• function a($b){for($n=$b;$b--;)$a[]=$n;return$a;} would be valid for example. – Christoph Aug 22 '17 at 6:29 • ... or for($b=$argn;$b--;)echo$argn,_; (and don´t forget to count +1 for the R flag) – Titus Aug 22 '17 at 6:34 Ruby, 10 characters ->n{[n]*n}  Sample run: irb(main):001:0> ->n{[n]*n}[5] => [5, 5, 5, 5, 5]  Try it online! Ruby, 18 characters ->n{Array.new n,n}  Sample run: irb(main):001:0> ->n{Array.new n,n}[5] => [5, 5, 5, 5, 5]  Try it online! PowerShell, 13 10 bytes {@($_)*$_}  Usage PS C:\> 2 | % {@($_)*$_} 2 2  And: PS C:\> 5 | % {@($_)*$_} 5 5 5 5 5  By default, PowerShell shows array content one element per line. Running it through the ConvertTo-Json cmdlet shows it in a more familiar form: PS C:\> 5 | % {@($_)*$_} | ConvertTo-Json -Compress [5,5,5,5,5]  • Can you call this with 5 | % {@($_)*$_}? If so you don't need the 3 bytes ($f=) required to name the function. – Wheat Wizard Aug 22 '17 at 19:21
• Yes it can. Thanks! – Don Cruickshank Aug 22 '17 at 19:32

TI Basic, 10 bytes

This assumes an empty list

Ans→dim(L₁:L₁+Ans


Here's the hex, along with the code to explain the byte count:

72  04 B5   5D 00 3E 5D 00 70 71
Ans →  dim( L₁    :  L₁    +  Ans


How?

Ans→dim(L₁:L₁+Ans
Ans→dim(L₁        Since the list is empty, this makes L₁ a list on Ans 0's
:       Separator
L₁+Ans Since TI-Basic vectorizes some commands,
this adds Ans (basically the input here) to each element in L₁,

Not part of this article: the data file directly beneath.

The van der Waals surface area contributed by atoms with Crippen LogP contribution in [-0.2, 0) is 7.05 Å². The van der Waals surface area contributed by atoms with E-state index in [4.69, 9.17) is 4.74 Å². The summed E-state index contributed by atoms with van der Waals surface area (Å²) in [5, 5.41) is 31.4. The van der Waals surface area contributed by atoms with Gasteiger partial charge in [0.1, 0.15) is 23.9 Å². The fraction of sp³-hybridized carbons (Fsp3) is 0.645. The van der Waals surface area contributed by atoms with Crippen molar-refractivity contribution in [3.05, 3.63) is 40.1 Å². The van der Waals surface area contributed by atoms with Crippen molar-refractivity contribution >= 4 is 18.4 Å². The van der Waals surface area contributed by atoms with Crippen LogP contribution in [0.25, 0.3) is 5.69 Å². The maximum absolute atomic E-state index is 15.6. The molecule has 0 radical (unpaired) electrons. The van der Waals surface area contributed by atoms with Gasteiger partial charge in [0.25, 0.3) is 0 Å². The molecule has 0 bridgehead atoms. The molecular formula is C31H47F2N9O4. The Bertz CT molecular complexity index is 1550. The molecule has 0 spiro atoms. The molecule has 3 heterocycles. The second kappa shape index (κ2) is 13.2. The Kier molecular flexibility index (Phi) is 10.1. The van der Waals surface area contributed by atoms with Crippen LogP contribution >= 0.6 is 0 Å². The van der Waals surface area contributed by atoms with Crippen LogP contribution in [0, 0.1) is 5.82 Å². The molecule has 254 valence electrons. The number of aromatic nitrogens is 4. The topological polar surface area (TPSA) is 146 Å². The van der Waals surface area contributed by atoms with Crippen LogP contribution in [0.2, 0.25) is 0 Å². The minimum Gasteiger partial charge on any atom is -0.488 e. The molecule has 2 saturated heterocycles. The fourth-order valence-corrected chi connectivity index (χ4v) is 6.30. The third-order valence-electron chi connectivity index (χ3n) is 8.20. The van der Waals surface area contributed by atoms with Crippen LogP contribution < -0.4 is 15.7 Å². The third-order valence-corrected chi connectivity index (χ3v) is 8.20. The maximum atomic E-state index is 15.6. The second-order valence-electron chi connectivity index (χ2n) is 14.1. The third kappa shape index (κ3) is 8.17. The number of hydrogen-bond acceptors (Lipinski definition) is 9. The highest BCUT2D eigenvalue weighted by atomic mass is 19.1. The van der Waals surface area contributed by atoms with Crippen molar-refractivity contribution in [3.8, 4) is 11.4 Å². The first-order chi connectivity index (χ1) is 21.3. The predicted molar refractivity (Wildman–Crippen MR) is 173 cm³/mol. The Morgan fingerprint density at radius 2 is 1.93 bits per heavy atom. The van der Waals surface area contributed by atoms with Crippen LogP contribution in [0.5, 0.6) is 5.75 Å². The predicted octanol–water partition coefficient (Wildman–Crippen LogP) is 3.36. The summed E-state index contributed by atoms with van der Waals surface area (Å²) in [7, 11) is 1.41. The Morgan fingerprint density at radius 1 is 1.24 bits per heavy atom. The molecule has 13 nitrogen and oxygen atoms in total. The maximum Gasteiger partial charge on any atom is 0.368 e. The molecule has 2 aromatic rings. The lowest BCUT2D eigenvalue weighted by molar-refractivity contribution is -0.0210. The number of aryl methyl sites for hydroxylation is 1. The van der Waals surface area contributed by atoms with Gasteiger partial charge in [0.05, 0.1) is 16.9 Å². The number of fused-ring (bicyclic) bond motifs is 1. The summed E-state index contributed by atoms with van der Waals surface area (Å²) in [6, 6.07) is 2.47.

which results in Ans for each element.

• Ans+0rand(Ans for 5 bytes – Oki Aug 25 '17 at 21:38
• Thanks, I'll post that in another solution, since it's pretty different! – Zacharý Aug 25 '17 at 22:51
• Actually, that's six bytes, rand( isn't a thing. It's Ans + 0 rand ( Ans. – Zacharý Aug 25 '17 at 23:05
• You're right. Instincts.. – Oki Aug 25 '17 at 23:11
• Also should mention that on newer calculators (CSE?) you can use ceiling() to save a byte – Oki Aug 25 '17 at 23:20

C# (Mono), 38 37 bytes

n=>System.Linq.Enumerable.Repeat(n,n)


Old version for 38 bytes:

n=>"".PadLeft(n,(char)n).ToCharArray()


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A char in C# is an int underneath so this appears to be valid.

C# (Mono), 44 bytes

using System.Linq;n=>new int[n].Select(_=>n)


If the above is invalid this is for an extra 6 bytes.

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• Also 38 Bytes but more readable: n=>new String((char)n,n).ToCharArray() – TheJoeIaut Aug 21 '17 at 16:20
• @TheJoeIaut So you're aware that would have to be new string... note the lower case :) Though yes it is the same length unfortunately. – TheLethalCoder Aug 21 '17 at 16:22
• 25: n=>Enumerable.Repeat(n,n) – Manfred Radlwimmer Aug 24 '17 at 10:08
• @ManfredRadlwimmer Actually 37 but does save a byte thanks! – TheLethalCoder Aug 24 '17 at 10:10